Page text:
The failure of democracy was not only rooted in an internal power struggle amongst Burman politicians and the army, but also in the colonial rule’s use of identity politics – a divide and rule with emphasis on ethnic differences. Moreover, colonial rule applied customary laws to religious communities, Christian, Muslim, Hindu, Buddhists. Aung San Suu Kyi is facing this complex historical legacy. Since 1948, there has been at least 40 different EAOs including splinter groups. A rough estimate tells that EAOs can muster about 100,000 men, the army 400,000. Myanmar is a highly militarised country.

 
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About the Author

mg-fotoMikael Gravers is Associate Professor, Anthropology, Aarhus University, Denmark. He has conducted fieldwork in Thailand and Burma since 1970. He has worked amongst Buddhist and Christian Karen and in Buddhist monasteries. He is the author of Nationalism as Political Paranoia in Burma. London, Curzon, 1999 and edited Exploring Ethnic Diversity in Burma, Copenhagen, NIAS Press 2007. In 2014, he co-edited Burma/Myanmar – Where Now? NIAS Press, Copenhagen, with Flemming Ytzen. He is currently a senior researcher in the Danish funded research project Everyday Justice and Security in the Myanmar Transition in collaboration with Danish Institute of International Studies (DIIS) and Anthropology, Yangon University.

References

• The country’s official name since 1948 in Myanmar derived from an old word, Mranma, which is the origin of the colloquial word Bamar or Burma in English. The military government changed the colloquial use to Myanmar in 1989 – an act aimed at erasing colonial heritage. The opposition continued to use Burma.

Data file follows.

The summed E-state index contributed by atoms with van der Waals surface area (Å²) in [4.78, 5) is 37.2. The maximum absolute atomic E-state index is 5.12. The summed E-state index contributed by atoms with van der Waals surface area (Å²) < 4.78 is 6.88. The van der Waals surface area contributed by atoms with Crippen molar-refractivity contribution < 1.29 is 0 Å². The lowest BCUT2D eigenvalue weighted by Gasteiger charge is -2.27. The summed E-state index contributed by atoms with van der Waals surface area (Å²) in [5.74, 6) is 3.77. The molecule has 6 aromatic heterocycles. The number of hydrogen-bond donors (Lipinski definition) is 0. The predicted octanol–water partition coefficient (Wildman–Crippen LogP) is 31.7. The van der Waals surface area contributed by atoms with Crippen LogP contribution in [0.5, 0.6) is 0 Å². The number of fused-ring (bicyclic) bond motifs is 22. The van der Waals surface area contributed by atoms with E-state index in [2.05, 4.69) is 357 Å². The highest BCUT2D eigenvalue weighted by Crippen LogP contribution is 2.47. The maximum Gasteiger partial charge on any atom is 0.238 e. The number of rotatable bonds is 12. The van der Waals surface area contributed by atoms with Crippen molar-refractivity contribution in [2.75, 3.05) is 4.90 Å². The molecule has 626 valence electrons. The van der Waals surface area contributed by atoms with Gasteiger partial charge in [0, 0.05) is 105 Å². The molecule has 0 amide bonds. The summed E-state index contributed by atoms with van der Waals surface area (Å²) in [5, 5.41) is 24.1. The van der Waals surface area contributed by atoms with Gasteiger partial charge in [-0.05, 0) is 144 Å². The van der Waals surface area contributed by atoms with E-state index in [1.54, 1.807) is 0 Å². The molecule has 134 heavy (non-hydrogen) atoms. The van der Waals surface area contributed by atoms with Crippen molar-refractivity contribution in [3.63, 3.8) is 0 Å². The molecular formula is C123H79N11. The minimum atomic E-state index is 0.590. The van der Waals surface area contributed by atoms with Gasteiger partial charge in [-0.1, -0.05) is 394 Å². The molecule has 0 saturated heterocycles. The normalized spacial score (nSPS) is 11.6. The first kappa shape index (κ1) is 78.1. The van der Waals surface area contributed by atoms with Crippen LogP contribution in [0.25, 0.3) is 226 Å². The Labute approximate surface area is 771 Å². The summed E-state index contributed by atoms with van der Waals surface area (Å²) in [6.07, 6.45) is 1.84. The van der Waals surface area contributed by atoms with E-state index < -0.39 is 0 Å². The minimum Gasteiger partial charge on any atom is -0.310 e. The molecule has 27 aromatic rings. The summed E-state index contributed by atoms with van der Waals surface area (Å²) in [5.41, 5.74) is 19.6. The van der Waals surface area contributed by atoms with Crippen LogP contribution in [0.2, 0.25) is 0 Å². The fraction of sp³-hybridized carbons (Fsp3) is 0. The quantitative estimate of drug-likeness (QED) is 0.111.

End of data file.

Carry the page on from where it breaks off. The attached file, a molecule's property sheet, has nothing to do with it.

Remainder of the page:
1. On the Panglong conference , see Matthew Walton 2008. “Ethnicity, Conflict, and History in Burma. The Myth of Panglong. Asian Survey, Vol. 48,6: 889-910.
2. On the nationwide ceasefire, see Centre for Development and Ethnic Studies 2016: The significance of NCA. www.cdses.org.mm, 26 September.
3. See Myanmar Times 1 August, 2016, Fiona Macgregor and Thu Thu Aung:” Conceptions of Ethnic, religious identity vex Panglong youth summit”. www.mmtimes.com/index.php/national-news/21561-civil-society-readies-
4. See Myanmar Times 5 October. www.mmtimescom/index.php/national-news/22901-wa-and-mongla.The USWA has invaded the Mongla (Akha and Chinese) territory.
5. See Karen News September 28.www.karennews.org/2016/09/armed-conflict-promoting-drug-use-in-ethnic-areas.html/
6. On DDR, see Kyed, Helene M and M. Gravers 2015 “What are the future Options for Non-State Armed Groups in the Myanmar Peace Process?” Stability, Vol. 4, 1-20.
7. On nationalism and ethno-nationalism in Burma’s history, see M. Gravers 1999. Nationalism as Political Paranoia. London, Curzon/Routledge.
8. On the anti-Muslim monks, see The Review of Faith & International Relations Vol.13,4. Special issue on Myanmar. M. Gravers 2015. “Anti-Muslim Buddhist Nationalism in Burma and Sri Lanka – Religious Violence and Globalized Imaginaries of Endangered Identities”.” Contemporary Buddhism Vol. 18, 1: pp.22; M. Gravers 2016. On Buddhist monks, Nationalism and Violence – Correspondence. Contemporary Buddhism, Vol. 19, 2 (November 2016).
9. Muslims constitute 4,3 % of Myanmar’s 52 million. However, about one million Muslims in Rakhine were not counted during the 2014 census.